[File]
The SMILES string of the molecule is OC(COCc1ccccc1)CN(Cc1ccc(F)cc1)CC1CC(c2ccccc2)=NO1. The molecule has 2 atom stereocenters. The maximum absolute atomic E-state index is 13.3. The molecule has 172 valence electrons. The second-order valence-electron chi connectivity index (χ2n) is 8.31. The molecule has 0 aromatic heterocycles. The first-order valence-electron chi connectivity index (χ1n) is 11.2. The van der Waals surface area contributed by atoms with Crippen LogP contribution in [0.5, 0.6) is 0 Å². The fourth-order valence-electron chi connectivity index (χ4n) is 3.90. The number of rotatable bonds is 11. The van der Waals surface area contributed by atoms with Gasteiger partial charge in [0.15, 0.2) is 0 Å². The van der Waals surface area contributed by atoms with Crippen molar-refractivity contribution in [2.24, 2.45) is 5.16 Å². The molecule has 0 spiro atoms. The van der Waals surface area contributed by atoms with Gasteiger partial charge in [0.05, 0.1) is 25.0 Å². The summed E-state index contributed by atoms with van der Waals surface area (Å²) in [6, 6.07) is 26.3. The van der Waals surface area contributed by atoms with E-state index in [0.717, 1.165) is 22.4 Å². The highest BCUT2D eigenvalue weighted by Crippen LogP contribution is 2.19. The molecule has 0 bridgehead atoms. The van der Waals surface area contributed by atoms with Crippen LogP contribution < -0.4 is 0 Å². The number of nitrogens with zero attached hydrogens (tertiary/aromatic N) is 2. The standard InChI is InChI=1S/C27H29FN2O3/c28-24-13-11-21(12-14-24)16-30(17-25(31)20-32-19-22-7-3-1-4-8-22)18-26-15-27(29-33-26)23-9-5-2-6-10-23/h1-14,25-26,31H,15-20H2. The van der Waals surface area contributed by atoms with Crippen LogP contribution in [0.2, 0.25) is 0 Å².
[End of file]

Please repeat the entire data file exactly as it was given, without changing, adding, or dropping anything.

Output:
The SMILES string of the molecule is OC(COCc1ccccc1)CN(Cc1ccc(F)cc1)CC1CC(c2ccccc2)=NO1. The molecule has 2 atom stereocenters. The maximum absolute atomic E-state index is 13.3. The molecule has 172 valence electrons. The second-order valence-electron chi connectivity index (χ2n) is 8.31. The molecule has 0 aromatic heterocycles. The first-order valence-electron chi connectivity index (χ1n) is 11.2. The van der Waals surface area contributed by atoms with Crippen LogP contribution in [0.5, 0.6) is 0 Å². The fourth-order valence-electron chi connectivity index (χ4n) is 3.90. The number of rotatable bonds is 11. The van der Waals surface area contributed by atoms with Gasteiger partial charge in [0.15, 0.2) is 0 Å². The van der Waals surface area contributed by atoms with Crippen molar-refractivity contribution in [2.24, 2.45) is 5.16 Å². The molecule has 0 spiro atoms. The van der Waals surface area contributed by atoms with Gasteiger partial charge in [0.05, 0.1) is 25.0 Å². The summed E-state index contributed by atoms with van der Waals surface area (Å²) in [6, 6.07) is 26.3. The van der Waals surface area contributed by atoms with E-state index in [0.717, 1.165) is 22.4 Å². The highest BCUT2D eigenvalue weighted by Crippen LogP contribution is 2.19. The molecule has 0 bridgehead atoms. The van der Waals surface area contributed by atoms with Crippen LogP contribution < -0.4 is 0 Å². The number of nitrogens with zero attached hydrogens (tertiary/aromatic N) is 2. The standard InChI is InChI=1S/C27H29FN2O3/c28-24-13-11-21(12-14-24)16-30(17-25(31)20-32-19-22-7-3-1-4-8-22)18-26-15-27(29-33-26)23-9-5-2-6-10-23/h1-14,25-26,31H,15-20H2. The van der Waals surface area contributed by atoms with Crippen LogP contribution in [0.2, 0.25) is 0 Å².